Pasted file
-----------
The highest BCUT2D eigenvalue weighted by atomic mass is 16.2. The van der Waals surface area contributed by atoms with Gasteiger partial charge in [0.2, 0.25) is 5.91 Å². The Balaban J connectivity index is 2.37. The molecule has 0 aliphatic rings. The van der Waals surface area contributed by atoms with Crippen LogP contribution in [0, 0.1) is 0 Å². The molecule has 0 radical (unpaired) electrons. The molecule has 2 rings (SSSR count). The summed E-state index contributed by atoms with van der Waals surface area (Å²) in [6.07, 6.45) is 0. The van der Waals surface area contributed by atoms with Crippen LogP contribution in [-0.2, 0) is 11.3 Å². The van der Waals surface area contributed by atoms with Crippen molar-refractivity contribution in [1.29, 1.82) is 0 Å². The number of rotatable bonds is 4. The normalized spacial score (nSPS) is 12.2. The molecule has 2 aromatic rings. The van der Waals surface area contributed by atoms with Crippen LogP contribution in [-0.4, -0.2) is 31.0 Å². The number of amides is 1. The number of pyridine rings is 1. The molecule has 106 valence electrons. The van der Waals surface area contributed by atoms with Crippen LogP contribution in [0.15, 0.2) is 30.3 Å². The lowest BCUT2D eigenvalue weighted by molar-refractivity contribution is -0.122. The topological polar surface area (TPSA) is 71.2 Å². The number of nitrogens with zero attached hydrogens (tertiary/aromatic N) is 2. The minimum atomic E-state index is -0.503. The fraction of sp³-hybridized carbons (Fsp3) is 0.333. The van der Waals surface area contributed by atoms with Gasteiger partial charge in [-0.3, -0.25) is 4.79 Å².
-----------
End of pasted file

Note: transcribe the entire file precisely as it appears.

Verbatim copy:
The highest BCUT2D eigenvalue weighted by atomic mass is 16.2. The van der Waals surface area contributed by atoms with Gasteiger partial charge in [0.2, 0.25) is 5.91 Å². The Balaban J connectivity index is 2.37. The molecule has 0 aliphatic rings. The van der Waals surface area contributed by atoms with Crippen LogP contribution in [0, 0.1) is 0 Å². The molecule has 0 radical (unpaired) electrons. The molecule has 2 rings (SSSR count). The summed E-state index contributed by atoms with van der Waals surface area (Å²) in [6.07, 6.45) is 0. The van der Waals surface area contributed by atoms with Crippen LogP contribution in [-0.2, 0) is 11.3 Å². The van der Waals surface area contributed by atoms with Crippen molar-refractivity contribution in [1.29, 1.82) is 0 Å². The number of rotatable bonds is 4. The normalized spacial score (nSPS) is 12.2. The molecule has 2 aromatic rings. The van der Waals surface area contributed by atoms with Crippen LogP contribution in [-0.4, -0.2) is 31.0 Å². The number of amides is 1. The number of pyridine rings is 1. The molecule has 106 valence electrons. The van der Waals surface area contributed by atoms with Crippen LogP contribution in [0.15, 0.2) is 30.3 Å². The lowest BCUT2D eigenvalue weighted by molar-refractivity contribution is -0.122. The topological polar surface area (TPSA) is 71.2 Å². The number of nitrogens with zero attached hydrogens (tertiary/aromatic N) is 2. The minimum atomic E-state index is -0.503. The fraction of sp³-hybridized carbons (Fsp3) is 0.333. The van der Waals surface area contributed by atoms with Gasteiger partial charge in [-0.3, -0.25) is 4.79 Å².